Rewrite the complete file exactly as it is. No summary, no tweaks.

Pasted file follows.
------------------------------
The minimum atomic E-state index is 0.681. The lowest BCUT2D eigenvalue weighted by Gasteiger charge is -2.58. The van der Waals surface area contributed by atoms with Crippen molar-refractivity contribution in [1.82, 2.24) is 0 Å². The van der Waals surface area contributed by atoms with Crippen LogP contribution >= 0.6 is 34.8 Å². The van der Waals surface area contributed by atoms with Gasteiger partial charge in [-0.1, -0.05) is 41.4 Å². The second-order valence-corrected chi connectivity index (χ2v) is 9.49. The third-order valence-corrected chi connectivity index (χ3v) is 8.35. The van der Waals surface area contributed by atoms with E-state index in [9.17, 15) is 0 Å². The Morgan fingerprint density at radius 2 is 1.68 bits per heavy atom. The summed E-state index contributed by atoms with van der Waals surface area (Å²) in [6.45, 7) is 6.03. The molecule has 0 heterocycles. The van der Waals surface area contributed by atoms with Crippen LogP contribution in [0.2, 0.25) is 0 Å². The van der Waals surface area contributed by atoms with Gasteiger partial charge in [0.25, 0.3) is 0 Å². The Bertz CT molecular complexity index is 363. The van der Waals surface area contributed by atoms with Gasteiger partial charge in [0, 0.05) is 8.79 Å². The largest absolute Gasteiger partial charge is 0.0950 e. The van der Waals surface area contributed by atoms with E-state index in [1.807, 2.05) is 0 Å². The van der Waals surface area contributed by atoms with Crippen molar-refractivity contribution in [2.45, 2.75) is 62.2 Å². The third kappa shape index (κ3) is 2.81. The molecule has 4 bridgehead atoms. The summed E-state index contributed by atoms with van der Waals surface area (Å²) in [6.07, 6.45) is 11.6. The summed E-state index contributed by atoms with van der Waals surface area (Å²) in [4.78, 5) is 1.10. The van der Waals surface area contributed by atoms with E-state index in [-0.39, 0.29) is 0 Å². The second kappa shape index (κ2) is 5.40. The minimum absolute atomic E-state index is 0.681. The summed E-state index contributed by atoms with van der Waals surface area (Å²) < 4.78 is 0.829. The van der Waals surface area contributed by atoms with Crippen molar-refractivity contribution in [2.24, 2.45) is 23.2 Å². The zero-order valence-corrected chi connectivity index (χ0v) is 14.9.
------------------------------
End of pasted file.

The minimum atomic E-state index is 0.681. The lowest BCUT2D eigenvalue weighted by Gasteiger charge is -2.58. The van der Waals surface area contributed by atoms with Crippen molar-refractivity contribution in [1.82, 2.24) is 0 Å². The van der Waals surface area contributed by atoms with Crippen LogP contribution >= 0.6 is 34.8 Å². The van der Waals surface area contributed by atoms with Gasteiger partial charge in [-0.1, -0.05) is 41.4 Å². The second-order valence-corrected chi connectivity index (χ2v) is 9.49. The third-order valence-corrected chi connectivity index (χ3v) is 8.35. The van der Waals surface area contributed by atoms with E-state index in [9.17, 15) is 0 Å². The Morgan fingerprint density at radius 2 is 1.68 bits per heavy atom. The summed E-state index contributed by atoms with van der Waals surface area (Å²) in [6.45, 7) is 6.03. The molecule has 0 heterocycles. The van der Waals surface area contributed by atoms with Crippen LogP contribution in [0.2, 0.25) is 0 Å². The van der Waals surface area contributed by atoms with Gasteiger partial charge in [0.25, 0.3) is 0 Å². The Bertz CT molecular complexity index is 363. The van der Waals surface area contributed by atoms with Gasteiger partial charge in [0, 0.05) is 8.79 Å². The largest absolute Gasteiger partial charge is 0.0950 e. The van der Waals surface area contributed by atoms with E-state index in [1.807, 2.05) is 0 Å². The van der Waals surface area contributed by atoms with Crippen molar-refractivity contribution in [2.45, 2.75) is 62.2 Å². The third kappa shape index (κ3) is 2.81. The molecule has 4 bridgehead atoms. The summed E-state index contributed by atoms with van der Waals surface area (Å²) in [6.07, 6.45) is 11.6. The summed E-state index contributed by atoms with van der Waals surface area (Å²) in [4.78, 5) is 1.10. The van der Waals surface area contributed by atoms with E-state index in [-0.39, 0.29) is 0 Å². The second kappa shape index (κ2) is 5.40. The minimum absolute atomic E-state index is 0.681. The summed E-state index contributed by atoms with van der Waals surface area (Å²) < 4.78 is 0.829. The van der Waals surface area contributed by atoms with Crippen molar-refractivity contribution in [2.24, 2.45) is 23.2 Å². The zero-order valence-corrected chi connectivity index (χ0v) is 14.9.